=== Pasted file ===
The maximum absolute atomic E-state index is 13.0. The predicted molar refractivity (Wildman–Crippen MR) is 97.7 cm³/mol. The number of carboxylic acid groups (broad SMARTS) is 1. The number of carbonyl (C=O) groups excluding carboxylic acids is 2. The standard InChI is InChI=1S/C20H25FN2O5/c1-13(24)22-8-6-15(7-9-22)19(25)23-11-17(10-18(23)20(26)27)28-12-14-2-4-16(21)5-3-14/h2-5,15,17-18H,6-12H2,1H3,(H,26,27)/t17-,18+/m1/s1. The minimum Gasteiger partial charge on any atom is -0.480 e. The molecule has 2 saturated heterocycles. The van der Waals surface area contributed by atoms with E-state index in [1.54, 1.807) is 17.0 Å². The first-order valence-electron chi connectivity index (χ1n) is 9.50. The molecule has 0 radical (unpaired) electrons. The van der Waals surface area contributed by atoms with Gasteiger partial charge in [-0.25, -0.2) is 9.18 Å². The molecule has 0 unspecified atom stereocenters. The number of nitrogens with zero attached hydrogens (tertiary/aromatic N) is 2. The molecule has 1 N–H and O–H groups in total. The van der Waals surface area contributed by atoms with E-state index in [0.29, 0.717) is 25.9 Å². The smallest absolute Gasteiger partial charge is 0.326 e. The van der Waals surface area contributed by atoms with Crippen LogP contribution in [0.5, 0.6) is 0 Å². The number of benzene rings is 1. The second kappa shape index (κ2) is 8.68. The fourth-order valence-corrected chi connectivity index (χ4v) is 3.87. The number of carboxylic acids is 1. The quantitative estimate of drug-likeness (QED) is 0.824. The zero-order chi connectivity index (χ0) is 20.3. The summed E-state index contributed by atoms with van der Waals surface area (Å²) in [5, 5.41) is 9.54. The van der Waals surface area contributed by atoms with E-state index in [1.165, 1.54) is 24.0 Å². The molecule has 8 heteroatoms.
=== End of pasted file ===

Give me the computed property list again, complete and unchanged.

The maximum absolute atomic E-state index is 13.0. The predicted molar refractivity (Wildman–Crippen MR) is 97.7 cm³/mol. The number of carboxylic acid groups (broad SMARTS) is 1. The number of carbonyl (C=O) groups excluding carboxylic acids is 2. The standard InChI is InChI=1S/C20H25FN2O5/c1-13(24)22-8-6-15(7-9-22)19(25)23-11-17(10-18(23)20(26)27)28-12-14-2-4-16(21)5-3-14/h2-5,15,17-18H,6-12H2,1H3,(H,26,27)/t17-,18+/m1/s1. The minimum Gasteiger partial charge on any atom is -0.480 e. The molecule has 2 saturated heterocycles. The van der Waals surface area contributed by atoms with E-state index in [1.54, 1.807) is 17.0 Å². The first-order valence-electron chi connectivity index (χ1n) is 9.50. The molecule has 0 radical (unpaired) electrons. The van der Waals surface area contributed by atoms with Gasteiger partial charge in [-0.25, -0.2) is 9.18 Å². The molecule has 0 unspecified atom stereocenters. The number of nitrogens with zero attached hydrogens (tertiary/aromatic N) is 2. The molecule has 1 N–H and O–H groups in total. The van der Waals surface area contributed by atoms with E-state index in [0.29, 0.717) is 25.9 Å². The smallest absolute Gasteiger partial charge is 0.326 e. The van der Waals surface area contributed by atoms with Crippen LogP contribution in [0.5, 0.6) is 0 Å². The number of benzene rings is 1. The second kappa shape index (κ2) is 8.68. The fourth-order valence-corrected chi connectivity index (χ4v) is 3.87. The number of carboxylic acids is 1. The quantitative estimate of drug-likeness (QED) is 0.824. The zero-order chi connectivity index (χ0) is 20.3. The summed E-state index contributed by atoms with van der Waals surface area (Å²) in [5, 5.41) is 9.54. The van der Waals surface area contributed by atoms with E-state index in [1.165, 1.54) is 24.0 Å². The molecule has 8 heteroatoms.